Reply to Objection 4: It would seem that it is NOT scandalous to bless beer. As we also bless food and consume it, thus we must also bless beer to be consumed with the food, for its elements too, are gifts from God, as are our friends and family. It must be observed that the blessing must call to mind right use of those gifts, which further enables us to focus on the virtues of temperence and charity, while unblessed food or beer could lead us to treat those gifts and ourselves callously. Thus, we see that the blessing of beer would not only be spiritually advantageous, but could, in fact, draw one into a closer union with God through the increased virtue inspired by the blessing. Especially if the blessing is stated in Latin.

Further, the only thing that would cause the blessing to be scandalous would be if the priest blessed the beer and then refused access to the rest of the present faithful.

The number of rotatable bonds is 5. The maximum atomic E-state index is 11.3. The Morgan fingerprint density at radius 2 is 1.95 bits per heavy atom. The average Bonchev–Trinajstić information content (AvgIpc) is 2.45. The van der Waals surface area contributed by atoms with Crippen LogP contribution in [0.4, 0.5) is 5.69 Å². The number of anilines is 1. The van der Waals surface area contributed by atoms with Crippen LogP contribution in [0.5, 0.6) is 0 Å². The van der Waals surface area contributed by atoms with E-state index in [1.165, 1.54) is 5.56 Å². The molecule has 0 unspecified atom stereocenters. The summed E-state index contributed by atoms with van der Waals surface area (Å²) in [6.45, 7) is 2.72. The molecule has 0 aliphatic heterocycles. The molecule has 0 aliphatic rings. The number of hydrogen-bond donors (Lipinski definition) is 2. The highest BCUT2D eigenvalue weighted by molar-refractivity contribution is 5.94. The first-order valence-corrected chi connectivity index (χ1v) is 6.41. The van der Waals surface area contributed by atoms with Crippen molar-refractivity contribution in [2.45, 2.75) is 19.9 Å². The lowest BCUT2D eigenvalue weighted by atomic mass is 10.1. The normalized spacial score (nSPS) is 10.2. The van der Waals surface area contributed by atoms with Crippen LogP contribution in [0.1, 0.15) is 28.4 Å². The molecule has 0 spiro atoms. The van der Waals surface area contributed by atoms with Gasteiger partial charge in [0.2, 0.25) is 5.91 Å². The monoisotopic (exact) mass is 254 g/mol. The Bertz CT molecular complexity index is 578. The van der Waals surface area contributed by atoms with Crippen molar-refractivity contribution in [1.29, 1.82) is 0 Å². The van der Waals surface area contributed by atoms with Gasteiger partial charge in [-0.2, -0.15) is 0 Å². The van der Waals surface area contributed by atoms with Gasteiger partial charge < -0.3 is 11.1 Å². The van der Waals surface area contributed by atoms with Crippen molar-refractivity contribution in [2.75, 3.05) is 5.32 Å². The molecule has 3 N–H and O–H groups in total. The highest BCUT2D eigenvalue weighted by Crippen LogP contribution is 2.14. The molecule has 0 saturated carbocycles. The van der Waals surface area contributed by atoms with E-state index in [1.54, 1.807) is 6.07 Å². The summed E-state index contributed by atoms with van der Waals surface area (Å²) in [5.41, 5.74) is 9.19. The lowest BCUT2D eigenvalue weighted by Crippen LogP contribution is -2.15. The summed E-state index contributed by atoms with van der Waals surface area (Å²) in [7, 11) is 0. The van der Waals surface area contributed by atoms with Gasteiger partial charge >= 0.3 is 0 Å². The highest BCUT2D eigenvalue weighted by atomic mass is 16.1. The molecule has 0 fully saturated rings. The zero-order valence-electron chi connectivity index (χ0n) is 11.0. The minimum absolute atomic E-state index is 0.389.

The original post and context in which it was written can be found here.

(Gotta love St. Thomas...what a guy!)


Cathy_of_Alex said...

I been saying this for YEARS! :-)

Cathy_of_Alex said...

Oh, and Happy New Year!

Christine said...

Happy New Year!

Adoro said...

Cathy ~ LOL! Now you have the theological treatise to support your instinct!

Both of you...HAPPY NEW YEAR!

Jeff Miller said...

"Beer is proof that God loves us and wants us to be happy."

The original source for that is Benjamin Franklin.

Adoro said...

Jeff ~ I just got off the phone with Father S., and he told me the same thing. He didn't have time to comment here so now I'll have to edit to give credit to the dead Deist. * sigh * I so wish Father had said it himself...

swissmiss said...

Happy New Year Adoro!

St. Thomas totally rocks. Now if there was only an argument for chocolate!

Adoro said...

I'll see if I can find something! Let me do some research....